Luigi Colani / Interview / part 2/4

Luigi Colani is a great maverick of 20th Century design. In a career spanning almost six decades, he has placed organic design firmly on the contemporary agenda, producing biodynamic designs for cars, boats, planes, ceramics, consumer goods, as well as creating alternative futuristic concepts for the design of transport and architecture. A powerful influence on contemporary designers such as Ross Lovegrove and Future Systems, Colani emphasised the importance and evolutionary potential of design at an early date, often preempting major design trends by decades.” (PR Design Museum London). In the second part of the interview Luigi Colani tells us: why he studied aerodynamics and how it came that he worked for the Douglas Aircraft Company; about his desire to design cars and his early works for Simca (the Simca Coupé with an all-plastic body, later he creates the first all-plastic monocoque for a small sportscar based on a BMW 700); his opinion on current American car design; Colin Chapman; Burt Rutan; and why for a certain time he had to bear the name Lutz instead of Luigi. Karlsruhe / Germany, March 29, 2007. Interview, part 2/4.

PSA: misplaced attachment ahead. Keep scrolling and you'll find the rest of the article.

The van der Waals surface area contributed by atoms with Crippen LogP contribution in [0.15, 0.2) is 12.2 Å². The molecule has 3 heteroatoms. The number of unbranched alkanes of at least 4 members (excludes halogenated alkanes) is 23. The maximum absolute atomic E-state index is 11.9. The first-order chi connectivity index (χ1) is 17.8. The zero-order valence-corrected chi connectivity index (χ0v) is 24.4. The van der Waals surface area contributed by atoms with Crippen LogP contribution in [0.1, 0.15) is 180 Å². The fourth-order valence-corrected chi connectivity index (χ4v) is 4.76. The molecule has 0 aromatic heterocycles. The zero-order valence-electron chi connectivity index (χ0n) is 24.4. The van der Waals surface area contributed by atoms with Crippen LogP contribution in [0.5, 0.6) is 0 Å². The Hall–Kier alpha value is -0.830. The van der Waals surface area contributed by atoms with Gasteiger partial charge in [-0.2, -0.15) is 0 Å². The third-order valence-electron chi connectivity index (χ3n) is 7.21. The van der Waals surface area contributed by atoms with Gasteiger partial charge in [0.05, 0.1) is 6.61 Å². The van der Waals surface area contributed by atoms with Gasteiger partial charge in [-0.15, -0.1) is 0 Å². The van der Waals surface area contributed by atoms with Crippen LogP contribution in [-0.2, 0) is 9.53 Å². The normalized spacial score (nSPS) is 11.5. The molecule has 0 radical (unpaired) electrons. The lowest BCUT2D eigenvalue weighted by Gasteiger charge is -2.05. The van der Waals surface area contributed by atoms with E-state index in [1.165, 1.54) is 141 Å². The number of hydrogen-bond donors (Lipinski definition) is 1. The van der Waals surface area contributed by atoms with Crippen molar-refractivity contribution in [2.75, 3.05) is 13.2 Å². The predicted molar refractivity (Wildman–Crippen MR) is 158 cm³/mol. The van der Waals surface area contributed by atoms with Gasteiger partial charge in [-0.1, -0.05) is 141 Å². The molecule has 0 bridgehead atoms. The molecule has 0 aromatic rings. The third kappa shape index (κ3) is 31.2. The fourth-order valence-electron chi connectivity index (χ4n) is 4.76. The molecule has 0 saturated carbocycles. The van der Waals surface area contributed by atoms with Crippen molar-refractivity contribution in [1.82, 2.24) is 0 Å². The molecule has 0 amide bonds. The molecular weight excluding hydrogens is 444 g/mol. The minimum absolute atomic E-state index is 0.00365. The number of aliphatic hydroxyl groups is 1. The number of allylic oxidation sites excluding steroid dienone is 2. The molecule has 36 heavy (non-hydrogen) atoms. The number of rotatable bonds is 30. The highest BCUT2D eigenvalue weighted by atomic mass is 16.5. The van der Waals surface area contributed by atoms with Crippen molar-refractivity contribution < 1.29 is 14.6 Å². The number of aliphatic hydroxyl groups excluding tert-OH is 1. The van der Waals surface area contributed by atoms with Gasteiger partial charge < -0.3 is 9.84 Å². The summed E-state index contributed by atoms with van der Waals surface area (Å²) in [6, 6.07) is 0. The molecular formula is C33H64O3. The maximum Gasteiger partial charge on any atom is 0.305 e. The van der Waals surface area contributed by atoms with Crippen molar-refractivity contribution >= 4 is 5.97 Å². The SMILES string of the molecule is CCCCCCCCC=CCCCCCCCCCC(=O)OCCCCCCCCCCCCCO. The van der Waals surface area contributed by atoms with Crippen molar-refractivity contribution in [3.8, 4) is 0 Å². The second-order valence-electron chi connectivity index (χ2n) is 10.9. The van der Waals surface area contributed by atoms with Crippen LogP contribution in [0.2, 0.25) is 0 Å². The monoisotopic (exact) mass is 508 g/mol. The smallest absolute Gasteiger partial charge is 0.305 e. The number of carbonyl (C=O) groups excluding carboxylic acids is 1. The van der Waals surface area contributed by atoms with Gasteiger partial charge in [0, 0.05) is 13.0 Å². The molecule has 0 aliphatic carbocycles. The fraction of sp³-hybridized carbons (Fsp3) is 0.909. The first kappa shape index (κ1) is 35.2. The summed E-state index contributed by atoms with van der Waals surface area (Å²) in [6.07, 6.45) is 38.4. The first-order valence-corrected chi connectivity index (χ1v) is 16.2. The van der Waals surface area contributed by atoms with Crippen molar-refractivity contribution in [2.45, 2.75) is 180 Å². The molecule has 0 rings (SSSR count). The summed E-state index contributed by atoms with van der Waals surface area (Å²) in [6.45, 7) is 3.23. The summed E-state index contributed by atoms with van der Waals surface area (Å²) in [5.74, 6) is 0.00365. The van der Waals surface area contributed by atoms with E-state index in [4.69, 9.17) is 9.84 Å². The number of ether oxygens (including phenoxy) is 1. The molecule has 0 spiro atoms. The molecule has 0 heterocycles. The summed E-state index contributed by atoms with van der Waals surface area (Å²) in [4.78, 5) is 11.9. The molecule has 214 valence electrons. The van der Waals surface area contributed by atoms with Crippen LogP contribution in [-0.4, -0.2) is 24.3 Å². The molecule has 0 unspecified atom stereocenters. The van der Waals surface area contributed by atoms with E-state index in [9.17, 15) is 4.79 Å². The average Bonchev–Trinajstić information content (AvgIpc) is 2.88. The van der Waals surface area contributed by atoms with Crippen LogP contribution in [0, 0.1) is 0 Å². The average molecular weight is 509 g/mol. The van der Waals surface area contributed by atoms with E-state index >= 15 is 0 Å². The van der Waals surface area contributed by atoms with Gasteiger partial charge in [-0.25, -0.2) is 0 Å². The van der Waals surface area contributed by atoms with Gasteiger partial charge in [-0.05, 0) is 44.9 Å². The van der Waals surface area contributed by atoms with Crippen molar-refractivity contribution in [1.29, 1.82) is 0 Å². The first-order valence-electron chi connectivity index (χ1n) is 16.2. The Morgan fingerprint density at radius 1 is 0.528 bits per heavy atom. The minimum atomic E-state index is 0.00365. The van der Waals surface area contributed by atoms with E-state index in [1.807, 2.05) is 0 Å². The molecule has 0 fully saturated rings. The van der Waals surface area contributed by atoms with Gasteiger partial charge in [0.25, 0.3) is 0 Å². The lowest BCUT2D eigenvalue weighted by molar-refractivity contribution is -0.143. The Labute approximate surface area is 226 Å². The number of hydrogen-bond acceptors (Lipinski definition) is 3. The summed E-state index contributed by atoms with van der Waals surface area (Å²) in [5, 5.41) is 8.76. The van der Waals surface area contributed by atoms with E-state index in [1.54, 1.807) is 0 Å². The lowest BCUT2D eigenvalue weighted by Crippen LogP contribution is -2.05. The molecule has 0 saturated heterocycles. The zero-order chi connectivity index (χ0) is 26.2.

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“Born in Berlin in 1928, with an art school training supplemented by studies in aerodynamics, Colani began his career working in the car industry, producing a revolutionary all-plastic body for Simca in 1953. He treated his car designs as sculptures, not only creating spectacular biomorphic shapes, but also greatly enhancing vehicle performance through his knowledge and passion for aerodynamics. In the 1960s he set up his own studio where he made a name as the king of the customizers, with his own baroque idiom of sculptural forms that spilled from cars to aircraft, and then into furniture and industrial objects.

With the firm belief that nature had already solved many of the tasks of design, Colani’s work in the 1970s borrowed shapes from the natural world – sharks, rays and fish in particular – taking him beyond the mundane sober world of industrial design into pop fantasy. His clients included VW, ceramics maker Villeroy & Boch and china manufacturers Rosenthal. From 1981 he began to work in Japan, and his swooping curved forms transformed cameras for Canon, as well as headphones for Sony. Today Colani continues to produce streamlined trucks, cars, motorcycles and domestic objects in his studio workshop in Karlsruhe, Germany. Curated by Albrecht Bangert, and designed by Nigel Coates, the Design Museum exhibition will offer an insight into the fantastical world of Luigi Colani, bringing together extraordinary large scale prototypes, including trucks, aircraft and cars.” (PR Design Museum London).

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